Up to $51 Billion per year are lost in the Canadian economy to mental health issues. (Mental health commission of Canada).
Recovery from Mental Health Problems
People can, and do, recover from even the most severe mental health problems. A wide variety of factors can influence recovery, including:
- Supportive social networks.
- Access to education and employment opportunities.
- Early intervention and the quality and availability of treatments.
- The person’s ability and willingness to participate in treatment.
The Importance of Self-Care
I would like to mention the importance of living a balanced lifestyle nurturing your body, mind, family, social relationships, and giving back. Taking time for Self-care, enjoying time with friends and family, doing exercise, eating well… will help you feel great!
We shared a few ideas in our “Recipe for an Extraordinary Life”
Helping a Person Who is Having a Crisis
One of the main takeaways of the Mental Health First Aid course is how to help a person who is having a crisis. These are the steps they recommend (ALGEE):
- Assess the risk of suicide and/or harm.
- Listen non-judgmentally.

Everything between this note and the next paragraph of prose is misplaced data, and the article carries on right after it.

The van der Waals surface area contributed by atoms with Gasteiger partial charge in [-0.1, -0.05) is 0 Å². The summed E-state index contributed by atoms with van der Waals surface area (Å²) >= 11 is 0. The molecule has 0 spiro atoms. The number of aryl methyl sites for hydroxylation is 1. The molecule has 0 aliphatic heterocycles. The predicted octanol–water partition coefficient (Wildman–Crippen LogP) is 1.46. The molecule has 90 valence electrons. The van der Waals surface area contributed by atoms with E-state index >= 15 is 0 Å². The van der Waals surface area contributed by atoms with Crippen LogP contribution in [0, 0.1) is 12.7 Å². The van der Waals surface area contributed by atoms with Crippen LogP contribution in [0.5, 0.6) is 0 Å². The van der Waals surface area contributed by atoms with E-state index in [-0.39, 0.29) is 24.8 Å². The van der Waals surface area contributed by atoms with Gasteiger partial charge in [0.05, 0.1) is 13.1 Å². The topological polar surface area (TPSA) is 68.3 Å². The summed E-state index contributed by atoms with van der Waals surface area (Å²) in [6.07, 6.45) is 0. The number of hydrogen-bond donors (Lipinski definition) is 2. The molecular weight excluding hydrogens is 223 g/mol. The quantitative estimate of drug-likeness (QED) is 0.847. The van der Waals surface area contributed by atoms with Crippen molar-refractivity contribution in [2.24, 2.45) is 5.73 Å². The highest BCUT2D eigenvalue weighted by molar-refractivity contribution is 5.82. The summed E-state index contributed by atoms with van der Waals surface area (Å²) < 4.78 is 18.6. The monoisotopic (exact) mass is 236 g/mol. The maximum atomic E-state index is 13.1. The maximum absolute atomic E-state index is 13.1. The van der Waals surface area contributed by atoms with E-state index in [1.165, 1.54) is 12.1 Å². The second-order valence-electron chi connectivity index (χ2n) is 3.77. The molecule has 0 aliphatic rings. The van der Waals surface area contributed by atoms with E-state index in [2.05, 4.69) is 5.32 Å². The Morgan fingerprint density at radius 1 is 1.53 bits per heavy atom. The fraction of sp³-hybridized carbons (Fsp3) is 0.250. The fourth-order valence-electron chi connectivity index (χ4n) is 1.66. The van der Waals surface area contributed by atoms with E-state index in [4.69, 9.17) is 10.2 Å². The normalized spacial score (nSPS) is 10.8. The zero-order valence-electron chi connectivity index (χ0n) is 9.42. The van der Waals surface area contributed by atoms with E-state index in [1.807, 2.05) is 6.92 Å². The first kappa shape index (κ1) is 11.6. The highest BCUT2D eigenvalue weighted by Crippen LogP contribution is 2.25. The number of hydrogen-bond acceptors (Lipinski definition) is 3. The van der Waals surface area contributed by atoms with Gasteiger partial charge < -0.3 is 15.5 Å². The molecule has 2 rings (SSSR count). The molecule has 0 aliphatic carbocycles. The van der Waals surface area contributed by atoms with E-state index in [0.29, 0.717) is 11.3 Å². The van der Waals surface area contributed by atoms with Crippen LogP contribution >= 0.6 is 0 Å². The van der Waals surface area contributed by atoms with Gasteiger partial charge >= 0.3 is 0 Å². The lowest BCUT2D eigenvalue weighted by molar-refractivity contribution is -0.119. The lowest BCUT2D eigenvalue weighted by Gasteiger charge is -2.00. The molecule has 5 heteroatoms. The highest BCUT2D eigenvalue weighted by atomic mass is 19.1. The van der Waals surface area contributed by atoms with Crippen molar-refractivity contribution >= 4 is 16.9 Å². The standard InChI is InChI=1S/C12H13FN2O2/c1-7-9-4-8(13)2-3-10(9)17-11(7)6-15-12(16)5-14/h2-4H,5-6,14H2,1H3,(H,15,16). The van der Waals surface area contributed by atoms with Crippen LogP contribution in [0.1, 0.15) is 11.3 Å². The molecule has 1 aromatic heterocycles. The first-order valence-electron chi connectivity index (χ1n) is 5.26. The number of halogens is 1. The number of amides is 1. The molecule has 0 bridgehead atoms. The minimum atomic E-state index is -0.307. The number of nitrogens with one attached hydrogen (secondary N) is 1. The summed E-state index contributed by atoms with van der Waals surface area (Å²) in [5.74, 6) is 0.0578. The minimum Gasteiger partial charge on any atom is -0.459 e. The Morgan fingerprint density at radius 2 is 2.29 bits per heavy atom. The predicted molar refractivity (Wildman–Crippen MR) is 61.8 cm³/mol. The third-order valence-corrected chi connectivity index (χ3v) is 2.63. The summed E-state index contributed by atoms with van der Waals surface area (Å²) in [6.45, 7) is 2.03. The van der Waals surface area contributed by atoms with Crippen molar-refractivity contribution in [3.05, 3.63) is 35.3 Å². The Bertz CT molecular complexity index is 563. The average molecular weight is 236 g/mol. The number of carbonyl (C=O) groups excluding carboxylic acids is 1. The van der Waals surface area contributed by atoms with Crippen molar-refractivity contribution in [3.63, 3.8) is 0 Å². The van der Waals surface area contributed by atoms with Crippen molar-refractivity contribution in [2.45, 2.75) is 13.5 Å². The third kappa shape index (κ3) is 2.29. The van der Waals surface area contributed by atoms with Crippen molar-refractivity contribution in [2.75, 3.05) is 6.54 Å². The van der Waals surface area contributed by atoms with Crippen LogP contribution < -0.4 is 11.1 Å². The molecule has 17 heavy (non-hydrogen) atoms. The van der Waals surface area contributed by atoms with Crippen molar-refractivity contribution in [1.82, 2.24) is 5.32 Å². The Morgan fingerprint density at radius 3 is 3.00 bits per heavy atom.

- Give reassurance and information.
- Encourage the person to get appropriate professional help.
- Encourage other supports.
Assess the risk of suicide and/or harm
It is important that any time that mental health first aid is provided, the first aider assess the risk of suicide and/or harm to the other person. It is also important for the first aider to ensure their own personal safety at all times.
The goal is to evaluate the situation and decide how best to help and try to reduce or remove any risk that is present.
Non-judgmental listening means adopting a set of attitudes and listening skills (verbal and non-verbal) that allow the listener to hear and understand what is being said and enable the person to talk freely and comfortably about problems without feeling that they are being judged.
Give reassurance and information
Help the person feel hope and optimism and realize that they have a real medical condition and that there are effective treatments, and encourage them to access that help.
Encourage the person to get appropriate help
Help the person to identify the most appropriate professional person/service that can help for their particular mental health problem.
Encourage other supports
Help the person find ways to help themselves through self-help strategies or by reaching out to family, friends, and other supports.